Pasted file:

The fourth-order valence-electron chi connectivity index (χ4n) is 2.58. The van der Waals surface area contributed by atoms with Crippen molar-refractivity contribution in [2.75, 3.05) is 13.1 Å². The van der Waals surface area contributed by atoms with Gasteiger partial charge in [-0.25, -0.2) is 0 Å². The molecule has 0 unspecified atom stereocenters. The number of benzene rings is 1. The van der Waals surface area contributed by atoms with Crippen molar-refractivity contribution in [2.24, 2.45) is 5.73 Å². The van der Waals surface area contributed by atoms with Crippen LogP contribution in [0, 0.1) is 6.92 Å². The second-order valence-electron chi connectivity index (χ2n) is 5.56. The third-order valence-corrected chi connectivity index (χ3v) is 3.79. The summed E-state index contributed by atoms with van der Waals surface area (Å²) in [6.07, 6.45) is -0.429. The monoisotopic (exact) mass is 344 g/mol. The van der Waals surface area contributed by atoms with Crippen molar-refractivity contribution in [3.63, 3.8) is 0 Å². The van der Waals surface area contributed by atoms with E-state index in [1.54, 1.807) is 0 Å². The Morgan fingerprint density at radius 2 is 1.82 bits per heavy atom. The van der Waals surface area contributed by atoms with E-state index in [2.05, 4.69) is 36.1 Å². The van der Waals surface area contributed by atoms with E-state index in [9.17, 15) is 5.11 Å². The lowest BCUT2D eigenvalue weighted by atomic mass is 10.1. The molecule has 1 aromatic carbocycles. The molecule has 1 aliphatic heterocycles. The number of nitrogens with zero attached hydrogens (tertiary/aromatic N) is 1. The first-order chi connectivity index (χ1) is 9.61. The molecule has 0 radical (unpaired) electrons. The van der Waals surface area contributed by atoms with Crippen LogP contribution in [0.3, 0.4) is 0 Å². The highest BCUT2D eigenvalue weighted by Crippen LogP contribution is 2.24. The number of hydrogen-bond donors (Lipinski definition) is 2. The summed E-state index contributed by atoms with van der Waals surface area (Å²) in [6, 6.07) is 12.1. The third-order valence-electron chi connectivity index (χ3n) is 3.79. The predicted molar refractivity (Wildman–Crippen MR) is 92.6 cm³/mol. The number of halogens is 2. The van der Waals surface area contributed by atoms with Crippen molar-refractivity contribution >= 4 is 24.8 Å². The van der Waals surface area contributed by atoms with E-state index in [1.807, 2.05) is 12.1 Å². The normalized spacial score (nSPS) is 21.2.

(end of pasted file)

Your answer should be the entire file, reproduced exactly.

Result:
The fourth-order valence-electron chi connectivity index (χ4n) is 2.58. The van der Waals surface area contributed by atoms with Crippen molar-refractivity contribution in [2.75, 3.05) is 13.1 Å². The van der Waals surface area contributed by atoms with Gasteiger partial charge in [-0.25, -0.2) is 0 Å². The molecule has 0 unspecified atom stereocenters. The number of benzene rings is 1. The van der Waals surface area contributed by atoms with Crippen molar-refractivity contribution in [2.24, 2.45) is 5.73 Å². The van der Waals surface area contributed by atoms with Crippen LogP contribution in [0, 0.1) is 6.92 Å². The second-order valence-electron chi connectivity index (χ2n) is 5.56. The third-order valence-corrected chi connectivity index (χ3v) is 3.79. The summed E-state index contributed by atoms with van der Waals surface area (Å²) in [6.07, 6.45) is -0.429. The monoisotopic (exact) mass is 344 g/mol. The van der Waals surface area contributed by atoms with Crippen molar-refractivity contribution in [3.63, 3.8) is 0 Å². The van der Waals surface area contributed by atoms with E-state index in [1.54, 1.807) is 0 Å². The Morgan fingerprint density at radius 2 is 1.82 bits per heavy atom. The van der Waals surface area contributed by atoms with E-state index in [2.05, 4.69) is 36.1 Å². The van der Waals surface area contributed by atoms with E-state index in [9.17, 15) is 5.11 Å². The lowest BCUT2D eigenvalue weighted by atomic mass is 10.1. The molecule has 1 aromatic carbocycles. The molecule has 1 aliphatic heterocycles. The number of nitrogens with zero attached hydrogens (tertiary/aromatic N) is 1. The first-order chi connectivity index (χ1) is 9.61. The molecule has 0 radical (unpaired) electrons. The van der Waals surface area contributed by atoms with Crippen LogP contribution in [0.3, 0.4) is 0 Å². The highest BCUT2D eigenvalue weighted by Crippen LogP contribution is 2.24. The number of hydrogen-bond donors (Lipinski definition) is 2. The summed E-state index contributed by atoms with van der Waals surface area (Å²) in [6, 6.07) is 12.1. The third-order valence-electron chi connectivity index (χ3n) is 3.79. The predicted molar refractivity (Wildman–Crippen MR) is 92.6 cm³/mol. The number of halogens is 2. The van der Waals surface area contributed by atoms with Crippen molar-refractivity contribution >= 4 is 24.8 Å². The van der Waals surface area contributed by atoms with E-state index in [1.807, 2.05) is 12.1 Å². The normalized spacial score (nSPS) is 21.2.